Entrepreneurship has been the backbone of the United States economy since its inception. The good news is that Americans are still entrepreneurial and willing to take risks in search of greater rewards both financially and personally. But the U.S. must ensure that its laws and regulations do not stifle innovation and entrepreneurship.
CEI's Bill Frezza recounts the tale of Galileo as precedent for the attempt today by cuckolded scientists on the take to incarcerate anyone who disagrees with the theories that have made them rich.
Larry Bell recalls what Bush Administration officials said would happen if the Clean Air Act were extended to incorporate regulation of carbon dioxide -- and none of it was good. In the words of CEQ chair James Connaughton, the “case-by-case application of old regulations to an entirely new set of circumstances and parties foreshadows unrelenting confusion, conflicts over compliance, and decades-long litigation windfall for attorneys, consultants, and activists, as communities and the courts strive to sort it all out.”
When the lesser prairie chicken was listed by the U.S. Fish and Wildlife Service as a threatened species, it was the last straw for Oklahoma Attorney General Scott Pruitt. The State of Oklahoma, and likely several other states, has filed a lawsuit against the Interior Department for collusion in violating federal law. Meanwhile, four separate bills have been filed in Congress to limit attorney fees for endangered species litigants and address three other ESA concerns.
Thanks to a grassroots outcry against injustice, Virginia lawmakers passed a new law, signed by Gov. Terry McAuliffe, that protects family farmers from encroachment by local governments. Martha Boneta had been barred by her county government from selling produce, fined for hosting a birthday party, and threatened with the loss of her entire farm. Environmental groups and county governments provided the major opposition to the bill.
In 2007, Congress passed a law requiring oil companies to blend billions of gallons of ethanol into gasoline. This so-called “ethanol mandate” wiped out millions of acres of conservation land and destroyed wildlife habitat.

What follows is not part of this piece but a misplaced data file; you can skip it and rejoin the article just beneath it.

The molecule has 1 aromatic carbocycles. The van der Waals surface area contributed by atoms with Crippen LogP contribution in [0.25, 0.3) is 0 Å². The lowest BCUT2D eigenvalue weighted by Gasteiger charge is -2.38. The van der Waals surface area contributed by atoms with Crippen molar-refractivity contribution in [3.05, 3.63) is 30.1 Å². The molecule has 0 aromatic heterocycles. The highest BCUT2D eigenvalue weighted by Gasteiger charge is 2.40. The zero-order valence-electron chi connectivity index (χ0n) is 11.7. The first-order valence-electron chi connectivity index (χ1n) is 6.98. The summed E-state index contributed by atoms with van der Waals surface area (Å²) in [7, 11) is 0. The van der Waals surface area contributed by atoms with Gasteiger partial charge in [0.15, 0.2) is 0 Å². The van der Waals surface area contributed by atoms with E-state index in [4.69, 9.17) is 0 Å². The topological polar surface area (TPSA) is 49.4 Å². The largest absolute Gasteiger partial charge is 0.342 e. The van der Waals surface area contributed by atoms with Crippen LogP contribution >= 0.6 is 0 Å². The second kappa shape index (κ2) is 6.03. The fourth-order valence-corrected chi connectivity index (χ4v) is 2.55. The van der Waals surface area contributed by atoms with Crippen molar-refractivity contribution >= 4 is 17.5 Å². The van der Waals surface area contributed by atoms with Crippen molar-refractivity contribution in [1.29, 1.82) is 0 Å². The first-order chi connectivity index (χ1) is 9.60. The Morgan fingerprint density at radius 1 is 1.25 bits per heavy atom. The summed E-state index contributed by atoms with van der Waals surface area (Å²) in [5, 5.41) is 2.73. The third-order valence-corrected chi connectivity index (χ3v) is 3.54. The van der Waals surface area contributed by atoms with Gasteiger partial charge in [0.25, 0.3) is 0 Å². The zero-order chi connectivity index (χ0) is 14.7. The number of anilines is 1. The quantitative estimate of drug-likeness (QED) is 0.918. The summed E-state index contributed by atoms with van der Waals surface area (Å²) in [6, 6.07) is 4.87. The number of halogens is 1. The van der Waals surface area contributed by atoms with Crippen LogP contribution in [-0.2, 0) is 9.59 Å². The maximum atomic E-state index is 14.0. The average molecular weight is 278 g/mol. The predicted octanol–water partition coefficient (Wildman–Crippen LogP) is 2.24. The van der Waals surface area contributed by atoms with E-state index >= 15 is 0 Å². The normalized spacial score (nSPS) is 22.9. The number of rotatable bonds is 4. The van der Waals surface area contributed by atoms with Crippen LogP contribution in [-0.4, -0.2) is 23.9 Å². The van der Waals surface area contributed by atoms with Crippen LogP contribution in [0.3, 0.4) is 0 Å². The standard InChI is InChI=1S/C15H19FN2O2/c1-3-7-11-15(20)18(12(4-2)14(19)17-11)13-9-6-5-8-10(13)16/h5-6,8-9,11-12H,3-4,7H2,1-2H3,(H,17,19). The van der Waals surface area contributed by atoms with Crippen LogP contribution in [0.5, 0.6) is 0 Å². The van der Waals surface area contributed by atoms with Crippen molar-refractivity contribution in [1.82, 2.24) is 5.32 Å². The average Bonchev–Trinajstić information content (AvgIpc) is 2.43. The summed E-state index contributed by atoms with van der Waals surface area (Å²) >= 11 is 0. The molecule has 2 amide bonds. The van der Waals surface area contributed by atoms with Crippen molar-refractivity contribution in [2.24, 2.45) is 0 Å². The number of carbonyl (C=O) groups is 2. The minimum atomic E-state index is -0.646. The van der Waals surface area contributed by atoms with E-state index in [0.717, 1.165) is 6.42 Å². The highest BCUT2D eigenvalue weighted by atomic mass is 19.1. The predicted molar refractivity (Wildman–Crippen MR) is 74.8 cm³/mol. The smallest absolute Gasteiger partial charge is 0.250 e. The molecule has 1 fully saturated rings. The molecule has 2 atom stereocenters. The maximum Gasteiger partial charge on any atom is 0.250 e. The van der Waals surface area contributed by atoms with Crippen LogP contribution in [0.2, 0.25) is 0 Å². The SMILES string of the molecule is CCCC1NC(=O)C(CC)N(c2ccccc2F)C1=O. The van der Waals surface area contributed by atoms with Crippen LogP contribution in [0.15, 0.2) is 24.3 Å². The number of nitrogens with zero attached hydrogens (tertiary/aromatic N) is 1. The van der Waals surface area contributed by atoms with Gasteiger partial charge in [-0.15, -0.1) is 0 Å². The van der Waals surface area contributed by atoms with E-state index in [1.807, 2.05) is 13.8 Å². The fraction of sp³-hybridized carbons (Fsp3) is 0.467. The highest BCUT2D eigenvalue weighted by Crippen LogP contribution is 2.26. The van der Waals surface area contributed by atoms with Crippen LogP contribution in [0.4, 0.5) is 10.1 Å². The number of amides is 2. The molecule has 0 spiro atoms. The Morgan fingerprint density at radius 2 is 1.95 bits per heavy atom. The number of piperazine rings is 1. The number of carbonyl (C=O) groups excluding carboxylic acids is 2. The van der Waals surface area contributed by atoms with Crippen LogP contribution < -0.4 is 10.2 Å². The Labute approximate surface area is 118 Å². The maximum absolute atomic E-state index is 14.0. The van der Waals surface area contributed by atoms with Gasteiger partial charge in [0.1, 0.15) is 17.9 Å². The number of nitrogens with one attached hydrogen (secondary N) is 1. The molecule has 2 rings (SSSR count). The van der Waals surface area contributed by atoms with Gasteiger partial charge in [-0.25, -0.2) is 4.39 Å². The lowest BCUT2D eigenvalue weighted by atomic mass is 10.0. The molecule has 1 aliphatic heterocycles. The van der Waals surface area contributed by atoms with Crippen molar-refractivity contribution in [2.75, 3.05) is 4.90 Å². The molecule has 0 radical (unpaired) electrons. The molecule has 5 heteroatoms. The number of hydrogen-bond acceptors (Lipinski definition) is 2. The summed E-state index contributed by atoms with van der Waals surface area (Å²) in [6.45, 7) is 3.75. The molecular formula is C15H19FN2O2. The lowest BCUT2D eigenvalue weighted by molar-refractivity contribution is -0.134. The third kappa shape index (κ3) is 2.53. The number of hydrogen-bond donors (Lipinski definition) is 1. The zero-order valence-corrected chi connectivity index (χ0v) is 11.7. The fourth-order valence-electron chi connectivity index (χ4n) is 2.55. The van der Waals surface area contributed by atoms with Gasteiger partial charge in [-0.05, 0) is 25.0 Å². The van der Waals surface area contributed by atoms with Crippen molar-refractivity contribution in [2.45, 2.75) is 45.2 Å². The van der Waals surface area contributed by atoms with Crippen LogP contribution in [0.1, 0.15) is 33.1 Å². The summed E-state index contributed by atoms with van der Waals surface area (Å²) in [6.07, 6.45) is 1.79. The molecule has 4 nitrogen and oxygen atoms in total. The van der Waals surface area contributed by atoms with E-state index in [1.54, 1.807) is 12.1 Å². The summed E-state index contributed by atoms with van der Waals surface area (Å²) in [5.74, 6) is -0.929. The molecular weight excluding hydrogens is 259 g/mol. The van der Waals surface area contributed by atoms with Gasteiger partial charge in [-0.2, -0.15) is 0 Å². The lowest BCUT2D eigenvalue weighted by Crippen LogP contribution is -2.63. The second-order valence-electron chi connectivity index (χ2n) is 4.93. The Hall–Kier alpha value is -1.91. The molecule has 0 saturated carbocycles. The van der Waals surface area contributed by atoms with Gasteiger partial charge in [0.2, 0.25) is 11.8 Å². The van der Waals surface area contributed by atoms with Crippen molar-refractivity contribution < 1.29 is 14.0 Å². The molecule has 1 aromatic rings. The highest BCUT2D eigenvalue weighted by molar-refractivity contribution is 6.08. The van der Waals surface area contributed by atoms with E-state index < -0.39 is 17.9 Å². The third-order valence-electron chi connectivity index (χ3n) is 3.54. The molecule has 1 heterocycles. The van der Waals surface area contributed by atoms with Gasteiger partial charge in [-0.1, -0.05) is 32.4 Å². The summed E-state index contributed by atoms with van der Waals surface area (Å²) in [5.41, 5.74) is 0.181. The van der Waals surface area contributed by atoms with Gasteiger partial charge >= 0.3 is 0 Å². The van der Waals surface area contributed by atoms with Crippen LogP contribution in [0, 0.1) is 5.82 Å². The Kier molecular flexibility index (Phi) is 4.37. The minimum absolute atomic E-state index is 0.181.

With domestic oil and natural gas production soaring thanks to fracking, the nation is taking a harder look at subsidies and mandates for so-called "Green" energy. EPA for the first time proposed to reduce the amount of ethanol that has to be added to gasoline. An Arizona state agency just added a $5.00 monthly fee for solar customers to help pay for use and maintenance of the state's power grid. And 52 House members have signed a letter calling for the end of the wind production tax credit just as the sixth 20,000-pound turbine blade broke off in Illinois and sent shrapnel 1,500 feet away from the turbine hub -- two to three times the legal setbacks for homes and highways.
So a few cities in Colorado and far-left Oberlin, Ohio, have passed fracking bans -- but do they dare pass bans on the sale and use of gasoline made from fracked oil, or of natural gas recovered via this controversial process? Thank goodness existing law protects citizens of single towns from being hoodwinked by activists into at least some very bad policy decisions. Yeah, we once got people to sign a petition banning dihydrogen monoxide as a dangerous substance!
With China controlling 85% of the world's production of rare earth elements, the rest of the world -- and in particular, the U.S. economy -- is beholden to China for its own natioanl security and the future of its high-tech economy. This could change with a determined effort to overcome environmentalist objections and reinvigorate U.S. production of many of these valuable minerals. But will enough politicians decide that jobs and security are more valuable than keeping minerals-bearing domestic lands "pristine"?
If you want to know what a carbon tax on emissions of carbon dioxide (CO2) would do to America you need only look at the destruction of industry and business in Australia, along with the soaring costs for energy use it imposes on anyone there.
Proponents of a proposed carbon tax claim it would be revenue neutral, but Ph.D. economist David Kreutzer of the Heritage Foundation disagrees...
Rep. Luetkemeyer's bill would prohibit future U.S. funding for the alarmist Intergovernmental Panel on Climate Change (IPCC), and also for the Framework Convention on Climate Change (UNFCCC), a scam devoted to redistributing American wealth in penance for our unfair capitalist free market prosperity. The rationale is that the IPCC has compromised its credibility beyond repair --
Average planetary temperatures haven’t budged in 16 years. Hurricanes and strong tornadoes are at or near their lowest ebb in decades. Global sea ice is back to normal, Arctic ice is nearly normal, and the Antarctic icepack continues to grow. The rate of sea level rise remains what it was in 1900.
Those concerned about global warming have recently been pushing the idea of a new tax on carbon emissions. But according to a recent study by the Heritage Foundation, such a carbon tax would cause serious economic harm without even making a dent in global emissions.
Would a carbon tax, now proposed by Green enthusiasts and revenue-hungry politicians, be good for the economy? Derrick Morgan of the Heritage Foundation says no, and here explains why: